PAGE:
Mathematics
Office: C.M. Knudson Hall, Room 300
Mailing Address: 2390 S. York St, Denver, CO 80208
Phone: 3038712911
Fax: 3038713173
Email: mathinfo@math.du.edu
Web Site: http://www.math.du.edu
The Department of Mathematics offers a bachelor of arts in mathematics, bachelor of arts in mathematics with concentration in finance and bachelor of science in mathematics. These programs provide a strong foundation in theoretical and applied mathematics with particular emphasis on the development of logical and analytical problemsolving skills. This major is often combined with a major or minor in natural sciences, computer science, business and related fields. It is an excellent preparation for graduate school in quantitative subjects. Math majors find jobs in academia, hightech industry, financial industry and government agencies, with positions including research mathematician, applied mathematician, engineer, computer programmer, financial analyst, economist, actuary and teacher.
Mathematics
Bachelor of Arts Major Requirements
(183 credits required for the degree)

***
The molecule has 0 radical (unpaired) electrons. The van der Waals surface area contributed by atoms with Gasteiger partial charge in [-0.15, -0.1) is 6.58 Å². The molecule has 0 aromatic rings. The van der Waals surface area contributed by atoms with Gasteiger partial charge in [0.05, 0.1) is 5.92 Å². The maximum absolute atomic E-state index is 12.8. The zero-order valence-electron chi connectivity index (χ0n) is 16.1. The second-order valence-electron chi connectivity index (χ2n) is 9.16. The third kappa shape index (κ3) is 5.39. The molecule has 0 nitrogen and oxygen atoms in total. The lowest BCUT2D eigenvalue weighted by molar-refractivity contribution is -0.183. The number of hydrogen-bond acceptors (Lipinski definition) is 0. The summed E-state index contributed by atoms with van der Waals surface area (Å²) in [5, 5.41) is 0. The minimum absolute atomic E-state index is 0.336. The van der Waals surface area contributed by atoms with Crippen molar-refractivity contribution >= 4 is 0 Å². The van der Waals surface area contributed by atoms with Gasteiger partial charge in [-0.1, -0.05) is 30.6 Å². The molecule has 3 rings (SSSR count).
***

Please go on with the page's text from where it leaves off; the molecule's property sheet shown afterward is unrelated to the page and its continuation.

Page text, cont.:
This degree requires completion of 48 credits of MATH courses numbered 1951 or higher, including at least 20 credits at the 3000level or higher. The following courses are required:
Code  Title  Credits 

MATH 1951  Calculus I  4 
MATH 1952  Calculus II  4 
or MATH 1962  Honors Calculus II  
MATH 1953  Calculus III  4 
or MATH 1963  Honors Calculus III  
MATH 2060  Elements of Linear Algebra  4 
MATH 2070  Introduction to Differential Equations  4 
MATH 2080  Calculus of Several Variables  4 
MATH 2200  Mathematical Reasoning & Proof  4 
MATH 3161  Introduction to Real Analysis  4 
MATH 3170  Introduction to Abstract Algebra  4 
Additional Courses  12  
Total Credits  48 
Note
 In addition, students must complete the ETS Major Field Test in Mathematics as instructed by the department, and satisfy all requirements for the Bachelor of Arts degree as outlined in the University of Denver Undergraduate Bulletin.
 It is recommended that students take MATH 3151 Advanced Linear Algebra after MATH 2200 Mathematical Reasoning & Proof but before MATH 3161 Introduction to Real Analysis and MATH 3170 Introduction to Abstract Algebra.
Bachelor of Science Major Requirements
(183 credits required for the degree)
This degree requires completion of 52 credits of MATH courses numbered 1951 or higher, including at least 24 credits at the 3000level or higher. The following courses are required:
Code  Title  Credits